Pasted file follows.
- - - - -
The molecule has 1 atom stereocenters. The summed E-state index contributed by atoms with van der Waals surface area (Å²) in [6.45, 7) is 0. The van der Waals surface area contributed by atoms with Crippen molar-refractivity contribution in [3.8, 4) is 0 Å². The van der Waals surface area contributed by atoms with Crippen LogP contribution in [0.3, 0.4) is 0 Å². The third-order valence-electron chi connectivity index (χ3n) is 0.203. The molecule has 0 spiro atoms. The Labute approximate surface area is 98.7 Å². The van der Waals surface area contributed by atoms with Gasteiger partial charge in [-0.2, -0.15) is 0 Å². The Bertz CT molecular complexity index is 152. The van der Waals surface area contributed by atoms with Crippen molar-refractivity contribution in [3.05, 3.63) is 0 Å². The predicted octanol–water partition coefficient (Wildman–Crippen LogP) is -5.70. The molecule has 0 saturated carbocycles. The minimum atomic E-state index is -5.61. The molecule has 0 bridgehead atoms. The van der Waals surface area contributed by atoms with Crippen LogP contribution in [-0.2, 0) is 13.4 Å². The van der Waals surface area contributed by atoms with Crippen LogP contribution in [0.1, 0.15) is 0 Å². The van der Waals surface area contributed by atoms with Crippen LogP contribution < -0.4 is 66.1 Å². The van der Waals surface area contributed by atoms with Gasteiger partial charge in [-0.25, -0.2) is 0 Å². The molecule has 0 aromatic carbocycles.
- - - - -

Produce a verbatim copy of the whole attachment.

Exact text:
The molecule has 1 atom stereocenters. The summed E-state index contributed by atoms with van der Waals surface area (Å²) in [6.45, 7) is 0. The van der Waals surface area contributed by atoms with Crippen molar-refractivity contribution in [3.8, 4) is 0 Å². The van der Waals surface area contributed by atoms with Crippen LogP contribution in [0.3, 0.4) is 0 Å². The third-order valence-electron chi connectivity index (χ3n) is 0.203. The molecule has 0 spiro atoms. The Labute approximate surface area is 98.7 Å². The van der Waals surface area contributed by atoms with Gasteiger partial charge in [-0.2, -0.15) is 0 Å². The Bertz CT molecular complexity index is 152. The van der Waals surface area contributed by atoms with Crippen molar-refractivity contribution in [3.05, 3.63) is 0 Å². The predicted octanol–water partition coefficient (Wildman–Crippen LogP) is -5.70. The molecule has 0 saturated carbocycles. The minimum atomic E-state index is -5.61. The molecule has 0 bridgehead atoms. The van der Waals surface area contributed by atoms with Crippen LogP contribution in [-0.2, 0) is 13.4 Å². The van der Waals surface area contributed by atoms with Crippen LogP contribution in [0.1, 0.15) is 0 Å². The van der Waals surface area contributed by atoms with Crippen LogP contribution < -0.4 is 66.1 Å². The van der Waals surface area contributed by atoms with Gasteiger partial charge in [-0.25, -0.2) is 0 Å². The molecule has 0 aromatic carbocycles.